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Sekwang Heavy Industries denies bankruptcy filing

SOUTH Korean shipbuilder Sekwang Heavy Industries has denied market suggestions that it has filed for bankruptcy and has been thrown a lifeline by its banks. A spokesman from Sekwang said rumours that the yard had filed for bankruptcy were incorrect. However, he did admit it was facing financial difficulties that it was working on with its banks. “We are managing our financial issues,” the spokesman said. “We have some problems with cashflow but we are discussing these with our banks.” Construction activities are continuing as normal at the shipyard. In a credit evaluation of South Korea’s shipbuilders conducted by the Korean Federation of Banks in January, Sekwang received a ‘B’ rating. An ‘A’ rating was the highest possible and a ‘D’ rating the lowest. Only yards with a ‘D’ rating were considered to be in an unsalvageable position. An investment analyst said that Sekwang had avoided bankruptcy for now and Korea Development Bank was working with its creditors to extend repayment deadlines by a further three months from early June. He expected a bailout for the yard to be agreed given the size of its orderbook, estimated at Won4.2trn ($3.2bn). According to Clarksons there are a total of 63 vessels on order at Sekwang totalling 691,807 dwt.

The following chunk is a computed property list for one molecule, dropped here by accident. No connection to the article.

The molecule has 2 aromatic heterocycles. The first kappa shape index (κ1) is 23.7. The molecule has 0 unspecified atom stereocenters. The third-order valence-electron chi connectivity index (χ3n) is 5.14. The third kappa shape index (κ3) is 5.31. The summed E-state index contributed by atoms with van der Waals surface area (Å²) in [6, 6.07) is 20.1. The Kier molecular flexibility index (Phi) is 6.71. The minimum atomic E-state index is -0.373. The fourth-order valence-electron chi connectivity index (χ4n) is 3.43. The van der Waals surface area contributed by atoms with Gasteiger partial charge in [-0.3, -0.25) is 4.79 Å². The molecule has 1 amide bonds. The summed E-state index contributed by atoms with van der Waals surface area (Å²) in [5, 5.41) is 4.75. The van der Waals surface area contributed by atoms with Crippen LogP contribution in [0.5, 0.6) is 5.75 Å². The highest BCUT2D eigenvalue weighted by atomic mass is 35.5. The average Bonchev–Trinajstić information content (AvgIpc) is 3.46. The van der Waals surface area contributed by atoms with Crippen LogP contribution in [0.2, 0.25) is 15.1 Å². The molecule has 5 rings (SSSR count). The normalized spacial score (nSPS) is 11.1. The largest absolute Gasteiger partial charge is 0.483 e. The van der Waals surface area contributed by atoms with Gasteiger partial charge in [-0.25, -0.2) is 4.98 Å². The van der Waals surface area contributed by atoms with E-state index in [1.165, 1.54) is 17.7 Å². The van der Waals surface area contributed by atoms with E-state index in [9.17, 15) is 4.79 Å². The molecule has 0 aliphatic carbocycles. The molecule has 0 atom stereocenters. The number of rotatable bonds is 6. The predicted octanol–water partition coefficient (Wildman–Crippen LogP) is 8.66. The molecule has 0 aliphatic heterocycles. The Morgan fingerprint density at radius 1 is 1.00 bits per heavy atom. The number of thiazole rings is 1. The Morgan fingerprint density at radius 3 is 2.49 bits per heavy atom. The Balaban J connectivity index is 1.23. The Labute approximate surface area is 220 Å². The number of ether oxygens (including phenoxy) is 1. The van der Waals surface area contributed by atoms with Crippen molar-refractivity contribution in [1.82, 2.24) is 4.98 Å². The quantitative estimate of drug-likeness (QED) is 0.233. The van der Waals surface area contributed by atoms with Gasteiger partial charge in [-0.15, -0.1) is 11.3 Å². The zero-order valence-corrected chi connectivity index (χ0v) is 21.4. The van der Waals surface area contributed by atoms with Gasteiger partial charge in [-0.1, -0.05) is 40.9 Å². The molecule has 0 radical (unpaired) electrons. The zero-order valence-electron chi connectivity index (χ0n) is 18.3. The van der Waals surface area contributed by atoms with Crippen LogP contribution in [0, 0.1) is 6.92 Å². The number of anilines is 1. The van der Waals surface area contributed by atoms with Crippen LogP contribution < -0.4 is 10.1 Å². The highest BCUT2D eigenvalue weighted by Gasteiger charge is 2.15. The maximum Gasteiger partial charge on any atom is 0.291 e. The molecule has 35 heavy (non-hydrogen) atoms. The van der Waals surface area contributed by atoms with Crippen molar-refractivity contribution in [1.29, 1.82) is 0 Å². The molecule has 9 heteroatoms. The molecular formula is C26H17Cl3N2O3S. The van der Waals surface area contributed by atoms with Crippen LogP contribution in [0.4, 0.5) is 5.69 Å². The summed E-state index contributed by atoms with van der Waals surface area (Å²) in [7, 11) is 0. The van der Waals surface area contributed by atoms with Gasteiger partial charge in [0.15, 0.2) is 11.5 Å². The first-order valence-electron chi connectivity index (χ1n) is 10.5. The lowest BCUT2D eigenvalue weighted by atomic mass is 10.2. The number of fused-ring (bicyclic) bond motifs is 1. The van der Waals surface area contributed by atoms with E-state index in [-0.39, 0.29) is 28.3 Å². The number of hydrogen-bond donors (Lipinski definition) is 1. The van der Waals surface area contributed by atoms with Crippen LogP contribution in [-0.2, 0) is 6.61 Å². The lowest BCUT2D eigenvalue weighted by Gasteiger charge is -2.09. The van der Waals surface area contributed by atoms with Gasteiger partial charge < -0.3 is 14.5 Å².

Sekwang is an established mid-sized South Korean shipbuilder, previously known as INP Heavy Industries. The yard specialises in building chemical tankers, small liquefied petroleum gas and ethylene carriers, and anchor handling tug supply vessels. Several South Korean shipbuilders have gone to the wall this year, including Jinse Shipbuilding, C& Heavy Industries and YS Heavy Industries. Both Nokbong Shipbuilding and Daehan Shipbuilding were ordered to restructure following the credit evaluations, however the former had financial support withdrawn in March.





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